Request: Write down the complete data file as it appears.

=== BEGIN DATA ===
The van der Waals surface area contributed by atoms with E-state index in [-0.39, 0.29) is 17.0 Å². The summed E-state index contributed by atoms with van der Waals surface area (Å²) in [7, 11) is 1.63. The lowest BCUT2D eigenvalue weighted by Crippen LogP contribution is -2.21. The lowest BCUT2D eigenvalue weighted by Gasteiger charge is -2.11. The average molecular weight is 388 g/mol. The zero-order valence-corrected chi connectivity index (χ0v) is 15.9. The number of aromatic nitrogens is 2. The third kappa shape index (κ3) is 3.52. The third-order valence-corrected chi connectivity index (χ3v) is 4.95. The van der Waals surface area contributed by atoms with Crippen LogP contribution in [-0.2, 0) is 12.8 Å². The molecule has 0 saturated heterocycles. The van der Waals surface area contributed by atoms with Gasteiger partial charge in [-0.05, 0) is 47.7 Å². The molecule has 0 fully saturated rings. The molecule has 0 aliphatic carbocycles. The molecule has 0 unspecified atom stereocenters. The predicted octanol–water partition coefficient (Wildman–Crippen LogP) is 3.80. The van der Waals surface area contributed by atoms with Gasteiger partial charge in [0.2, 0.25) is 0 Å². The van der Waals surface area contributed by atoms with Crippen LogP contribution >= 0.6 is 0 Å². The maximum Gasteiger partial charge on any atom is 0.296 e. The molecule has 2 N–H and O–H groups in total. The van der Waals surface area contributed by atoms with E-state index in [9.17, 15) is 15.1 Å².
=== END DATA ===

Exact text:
The van der Waals surface area contributed by atoms with E-state index in [-0.39, 0.29) is 17.0 Å². The summed E-state index contributed by atoms with van der Waals surface area (Å²) in [7, 11) is 1.63. The lowest BCUT2D eigenvalue weighted by Crippen LogP contribution is -2.21. The lowest BCUT2D eigenvalue weighted by Gasteiger charge is -2.11. The average molecular weight is 388 g/mol. The zero-order valence-corrected chi connectivity index (χ0v) is 15.9. The number of aromatic nitrogens is 2. The third kappa shape index (κ3) is 3.52. The third-order valence-corrected chi connectivity index (χ3v) is 4.95. The van der Waals surface area contributed by atoms with Crippen LogP contribution in [-0.2, 0) is 12.8 Å². The molecule has 0 saturated heterocycles. The van der Waals surface area contributed by atoms with Gasteiger partial charge in [-0.05, 0) is 47.7 Å². The molecule has 0 fully saturated rings. The molecule has 0 aliphatic carbocycles. The molecule has 0 unspecified atom stereocenters. The predicted octanol–water partition coefficient (Wildman–Crippen LogP) is 3.80. The van der Waals surface area contributed by atoms with Gasteiger partial charge in [0.2, 0.25) is 0 Å². The van der Waals surface area contributed by atoms with Crippen LogP contribution >= 0.6 is 0 Å². The maximum Gasteiger partial charge on any atom is 0.296 e. The molecule has 2 N–H and O–H groups in total. The van der Waals surface area contributed by atoms with E-state index in [9.17, 15) is 15.1 Å².